Our Purpose
  Site Map
  Contact Us


Pakistan Center for Philanthropy

Gwader Port Project" and its future as bigger than Dubai. 

July 28, 2002 - The News International

The April 2002 inauguration of Gwadar seaport with Chinese collaboration in southern Balochistan on the Arabian Sea coast is likely to open up new vistas of cooperation and development in the region. The port is strategically located on the opposite end of the Gulf of Oman and the Straits of Hormuz on the mouth of the Persian Gulf.

China is involved in the construction and development of the above seaport on the Arabian coastline. Once completed and functional, it may have positive spin off for the Chinese western Muslim Autonomous Republic of Xinjiang, formerly called Eastern Turkestan. The republic of Xinjiang is contiguous to Central Asian countries, viz, Kazakhstan and Kyrgyzstan.

With nearly 35 percent of share in international trade, China is a leading country in textile production, contributing to one-fifth of the world's garment industry. The garment export in 2001 increased to $36.1 billion -- nearly 50 times from 1978. Currently, China's eastern seaboard region is the hub of economic activity. Xinjiang region suffers from economic under-development and some separatist trends from its dominant Uighur Muslims. Hence, China is thinking of seriously catapulting the region into fast track development.

Building of the Karakorum Highway in the 1970s linking Xinjiang with the northern regions of Pakistan and now the proposed development of Gwadar seaport in southern Balochistan along the Arabian Sea could be another hallmark of Sino-Pakistan friendship. Needless to say that the Chinese have an admirable record of completing major projects in time with their friends.

In the next decade or so, China intends to earmark $90 billion for developing its mid-west and western regions. Last year, $200 billion was loaned to western regions for infrastructure development, proximate to Pakistan's northern region. Incidentally, the southern tip of Xinjiang is as far away as 4500 km to the eastern coast of China whereas it is only 2500 km from the port of Pakistan. This makes it feasible and cost-effective to carry out trade (exports and imports) through ports that are neighbouring to the Gulf, Africa, Central Asia and Europe.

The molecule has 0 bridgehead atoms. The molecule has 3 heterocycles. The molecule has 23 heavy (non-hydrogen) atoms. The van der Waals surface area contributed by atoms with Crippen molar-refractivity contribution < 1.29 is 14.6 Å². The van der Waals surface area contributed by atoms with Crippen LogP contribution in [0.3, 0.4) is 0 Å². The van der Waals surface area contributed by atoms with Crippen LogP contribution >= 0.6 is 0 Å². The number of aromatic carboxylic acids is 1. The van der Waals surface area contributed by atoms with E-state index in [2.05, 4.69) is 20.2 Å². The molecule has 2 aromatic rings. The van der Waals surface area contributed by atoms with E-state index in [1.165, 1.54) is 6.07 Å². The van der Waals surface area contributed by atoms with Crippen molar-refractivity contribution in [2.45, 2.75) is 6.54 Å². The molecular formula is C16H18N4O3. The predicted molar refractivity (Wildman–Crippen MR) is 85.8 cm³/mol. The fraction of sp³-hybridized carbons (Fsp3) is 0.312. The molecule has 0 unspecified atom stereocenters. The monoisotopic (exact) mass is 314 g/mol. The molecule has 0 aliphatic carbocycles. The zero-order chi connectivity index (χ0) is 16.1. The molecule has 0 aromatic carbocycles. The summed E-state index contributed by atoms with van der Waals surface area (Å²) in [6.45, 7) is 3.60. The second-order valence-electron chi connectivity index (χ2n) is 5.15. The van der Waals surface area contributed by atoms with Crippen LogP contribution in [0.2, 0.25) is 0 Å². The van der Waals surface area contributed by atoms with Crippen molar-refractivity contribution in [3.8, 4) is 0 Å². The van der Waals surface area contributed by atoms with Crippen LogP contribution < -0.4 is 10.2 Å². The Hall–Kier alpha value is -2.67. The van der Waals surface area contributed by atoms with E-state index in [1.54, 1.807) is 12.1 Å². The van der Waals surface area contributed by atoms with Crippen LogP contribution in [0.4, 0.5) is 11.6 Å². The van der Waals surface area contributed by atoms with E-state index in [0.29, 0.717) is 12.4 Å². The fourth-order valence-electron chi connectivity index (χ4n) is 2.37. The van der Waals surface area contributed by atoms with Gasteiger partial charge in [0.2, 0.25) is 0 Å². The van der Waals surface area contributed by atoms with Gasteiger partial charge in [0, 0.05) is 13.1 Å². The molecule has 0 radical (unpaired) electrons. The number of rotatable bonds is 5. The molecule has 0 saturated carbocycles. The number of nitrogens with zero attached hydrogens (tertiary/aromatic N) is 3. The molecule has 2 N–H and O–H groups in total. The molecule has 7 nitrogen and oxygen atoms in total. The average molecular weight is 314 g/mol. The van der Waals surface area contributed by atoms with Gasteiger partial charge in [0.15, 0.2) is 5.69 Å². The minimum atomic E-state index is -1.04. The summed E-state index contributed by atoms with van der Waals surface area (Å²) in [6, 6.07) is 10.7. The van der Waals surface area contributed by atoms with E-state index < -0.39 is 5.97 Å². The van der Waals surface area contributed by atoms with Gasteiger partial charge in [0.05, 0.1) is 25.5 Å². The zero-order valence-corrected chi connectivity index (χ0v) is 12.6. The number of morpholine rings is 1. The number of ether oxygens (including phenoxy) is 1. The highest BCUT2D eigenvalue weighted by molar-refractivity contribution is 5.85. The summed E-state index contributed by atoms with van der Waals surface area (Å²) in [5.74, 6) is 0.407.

The Gwadar port project was started in 1992 but was held up in abeyance due to political instability in Pakistan, following change of the Nawaz Sharif government. Initially, Holland was approached for financing the project but to no avail. Later, Oman was approached, which has a large Balochi population. Although Sultan Qaboos expressed interest in the development of the region, the Opposition parties in Pakistan assailed the government for 'handing' the port over to the US government after the end of Iran-Iraq war and the increased US interests in the Gulf.

It is conjectured that once the Gwadar port complex is completed, nearly twenty countries of the Middle East, Central Asia and South Asia could benefit from the mega-project. The complex will provide facilities of warehousing, trans-shipment, transit and coastal trade, commercial and industrial openings for international export-import trade. This is especially from and to Afghanistan, the CARs, Persian Gulf states, UAE, Oman, Saudi Arabia, Qatar, Iraq, Iran and other countries.

The Chinese government is providing a soft loan of $198 million while the Pakistani government has contributed $50 million for the first phase of this mega- project that would be completed in three phases in three years. Of late, Balochistan, a neglected and backward province, has started getting increased attention from the Pakistani government. It has, for example, five modern airports, with several flights a week, linking Mekran with the rest of the country and the Gulf region. A modern mini-port is under operation at Pasni.